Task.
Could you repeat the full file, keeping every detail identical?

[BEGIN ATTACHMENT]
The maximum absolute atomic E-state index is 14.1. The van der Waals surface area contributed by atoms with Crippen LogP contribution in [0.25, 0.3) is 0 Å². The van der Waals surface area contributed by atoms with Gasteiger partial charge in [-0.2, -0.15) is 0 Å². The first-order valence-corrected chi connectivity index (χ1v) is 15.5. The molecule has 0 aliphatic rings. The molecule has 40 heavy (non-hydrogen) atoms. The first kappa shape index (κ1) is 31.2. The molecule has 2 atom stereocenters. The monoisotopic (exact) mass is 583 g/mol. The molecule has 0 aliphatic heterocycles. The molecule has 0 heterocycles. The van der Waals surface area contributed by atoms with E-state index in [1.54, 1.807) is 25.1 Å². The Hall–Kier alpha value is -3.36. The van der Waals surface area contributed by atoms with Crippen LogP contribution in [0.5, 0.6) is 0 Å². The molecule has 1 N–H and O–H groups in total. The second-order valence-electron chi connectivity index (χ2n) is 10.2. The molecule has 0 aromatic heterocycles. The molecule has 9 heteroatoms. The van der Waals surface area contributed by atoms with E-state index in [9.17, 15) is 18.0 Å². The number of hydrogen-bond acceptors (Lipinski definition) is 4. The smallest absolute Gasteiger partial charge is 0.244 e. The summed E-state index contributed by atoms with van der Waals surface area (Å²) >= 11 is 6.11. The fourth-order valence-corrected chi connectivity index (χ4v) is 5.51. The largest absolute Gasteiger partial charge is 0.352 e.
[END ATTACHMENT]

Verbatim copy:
The maximum absolute atomic E-state index is 14.1. The van der Waals surface area contributed by atoms with Crippen LogP contribution in [0.25, 0.3) is 0 Å². The van der Waals surface area contributed by atoms with Gasteiger partial charge in [-0.2, -0.15) is 0 Å². The first-order valence-corrected chi connectivity index (χ1v) is 15.5. The molecule has 0 aliphatic rings. The molecule has 40 heavy (non-hydrogen) atoms. The first kappa shape index (κ1) is 31.2. The molecule has 2 atom stereocenters. The monoisotopic (exact) mass is 583 g/mol. The molecule has 0 aliphatic heterocycles. The molecule has 0 heterocycles. The van der Waals surface area contributed by atoms with E-state index in [1.54, 1.807) is 25.1 Å². The Hall–Kier alpha value is -3.36. The van der Waals surface area contributed by atoms with Crippen LogP contribution in [0.5, 0.6) is 0 Å². The molecule has 1 N–H and O–H groups in total. The second-order valence-electron chi connectivity index (χ2n) is 10.2. The molecule has 0 aromatic heterocycles. The molecule has 9 heteroatoms. The van der Waals surface area contributed by atoms with E-state index in [9.17, 15) is 18.0 Å². The number of hydrogen-bond acceptors (Lipinski definition) is 4. The smallest absolute Gasteiger partial charge is 0.244 e. The summed E-state index contributed by atoms with van der Waals surface area (Å²) >= 11 is 6.11. The fourth-order valence-corrected chi connectivity index (χ4v) is 5.51. The largest absolute Gasteiger partial charge is 0.352 e.